On July 6 of this year, our moderator Munish Kurana, also Senior Manager of Eurocontrol, ATM/UTM Business Development, asked Stephen Sutton of the Finnish company FlyBy Guys about his experiences in the drone industry. Sutton offered the ADW audience a perspective from the viewpoint of a drone operator.
Stephen Sutton serves as the Group CEO, UAV specialist, and consultant at FlyBy Guys, a company headquartered in Finland that specializes in conducting commercial drone activities. Established in 2018, FlyBy Guys has successfully undertaken a diverse array of operations. These include performing inspections of towers and construction sites, conducting thermal inspections, analyzing traffic management, and orchestrating captivating drone light shows on a global scale.
Since December 2020, FlyBy Guys has been actively engaged in conducting captivating drone light shows. With an accumulated experience of over 200 flights, the team has impressively orchestrated mesmerizing drone light displays across various global destinations, encompassing places like Dubai, Togo, Indonesia, and Taiwan. These showcases exhibit a range of durations and scales, with each production involving as many as 1,500 drones.
Amid the awe-inspiring spectacle and enthusiasm associated with drone light shows, Sutton emphasized that the company's strategic focus primarily gravitates toward leveraging industrial applications to achieve growth and scalability. While the light shows demand significant effort and induce stress, they represent a passionate undertaking for the team, yielding immense satisfaction. Sutton characterized these displays as an enjoyable pursuit that brings happiness to numerous individuals and forges enduring memories, thereby fostering increased public acceptance of drone technology. “It's widely acknowledged that drone operators face significant pressure. They must balance the need to earn a livelihood for their survival while operating within an evolving ecosystem that's constantly being developed.”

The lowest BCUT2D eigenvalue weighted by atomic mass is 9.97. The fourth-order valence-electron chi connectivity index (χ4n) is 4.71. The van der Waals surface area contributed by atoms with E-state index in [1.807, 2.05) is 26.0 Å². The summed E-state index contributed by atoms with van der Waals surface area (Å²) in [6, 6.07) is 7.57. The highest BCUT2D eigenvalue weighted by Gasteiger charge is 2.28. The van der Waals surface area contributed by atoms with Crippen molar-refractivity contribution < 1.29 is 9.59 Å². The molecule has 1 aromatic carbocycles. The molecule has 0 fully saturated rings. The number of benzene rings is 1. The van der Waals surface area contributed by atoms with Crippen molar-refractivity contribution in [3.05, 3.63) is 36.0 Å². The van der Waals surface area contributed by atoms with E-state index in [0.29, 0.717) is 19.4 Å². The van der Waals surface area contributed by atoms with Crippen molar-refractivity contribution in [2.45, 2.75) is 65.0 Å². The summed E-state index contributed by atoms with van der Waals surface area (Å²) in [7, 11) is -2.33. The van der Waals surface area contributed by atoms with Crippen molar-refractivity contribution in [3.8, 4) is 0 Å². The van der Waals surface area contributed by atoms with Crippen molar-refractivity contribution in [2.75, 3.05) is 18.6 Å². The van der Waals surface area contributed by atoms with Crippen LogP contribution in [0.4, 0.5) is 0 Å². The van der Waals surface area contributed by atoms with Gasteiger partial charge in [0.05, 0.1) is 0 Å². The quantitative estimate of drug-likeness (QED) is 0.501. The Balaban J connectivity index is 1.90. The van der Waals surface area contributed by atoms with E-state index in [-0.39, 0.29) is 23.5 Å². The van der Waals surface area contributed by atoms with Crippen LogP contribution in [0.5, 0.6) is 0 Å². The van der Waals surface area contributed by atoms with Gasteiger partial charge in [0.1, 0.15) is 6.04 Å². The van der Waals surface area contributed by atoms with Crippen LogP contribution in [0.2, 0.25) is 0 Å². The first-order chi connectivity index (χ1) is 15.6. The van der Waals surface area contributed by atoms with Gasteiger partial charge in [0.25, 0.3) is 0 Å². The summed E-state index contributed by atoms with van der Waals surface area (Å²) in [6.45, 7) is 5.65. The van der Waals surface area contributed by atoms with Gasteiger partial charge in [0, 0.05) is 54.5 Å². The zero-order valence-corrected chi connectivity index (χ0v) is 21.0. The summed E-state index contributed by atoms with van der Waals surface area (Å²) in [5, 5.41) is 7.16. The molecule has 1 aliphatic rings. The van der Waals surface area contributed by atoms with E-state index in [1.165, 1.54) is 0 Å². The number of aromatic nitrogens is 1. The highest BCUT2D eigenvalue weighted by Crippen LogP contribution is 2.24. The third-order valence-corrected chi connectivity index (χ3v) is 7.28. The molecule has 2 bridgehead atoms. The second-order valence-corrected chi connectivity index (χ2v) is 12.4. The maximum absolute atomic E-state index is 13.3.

A key challenge Sutton highlighted is the swift authorization of operations by regulatory bodies like the Civil Aviation Authority (CAA). To address these challenges, Sutton explored potential solutions. This involves organizations providing greater resources, leveraging technology, and fostering business development in both established and emerging industries. By generating more business opportunities, the inherent value that drones bring to society becomes more evident. “This realization, in turn, garners support from policymakers, regulators, investors, and industry collaborators, leading to substantial improvements in the overall landscape”, Sutton said.
Growth and innovation
The Finnish drone industry stands out as a remarkable illustration of how a harmonious regulatory framework and robust collaboration among diverse entities can nurture both growth and innovation, Sutton argued. “Rather than acting as a hindrance, the regulatory environment has provided an immensely supportive backdrop, playing a pivotal role in the triumph of numerous organizations. Central to this success is the Finnish drone ecosystem, which encompasses a cooperative business community and accommodating regulatory bodies, such as Traficom.”
The collaborative efforts among various stakeholders have empowered enterprises like FlyBy Guys to generate substantial revenue, eliminating the need for excessive investor pursuits. A testament to this accomplishment is the fact that a majority of FlyBy Guys' operations now extend beyond Finland's borders.
Sutton envisioned increased involvement from diverse industries like oil, gas, and telecommunications. “Encouraging operators and hardware manufacturers to collaborate with these sectors is vital, as it offers a more profound insight into our industry and its interconnected ecosystem. While the current presence is truly heartening, the industry's expansion hinges on collective efforts. Presently, the primary emphasis lies on regulatory matters, a crucial aspect yet incomplete on its own. It's imperative to acknowledge that without a robust business foundation, the purpose of regulations loses its significance.”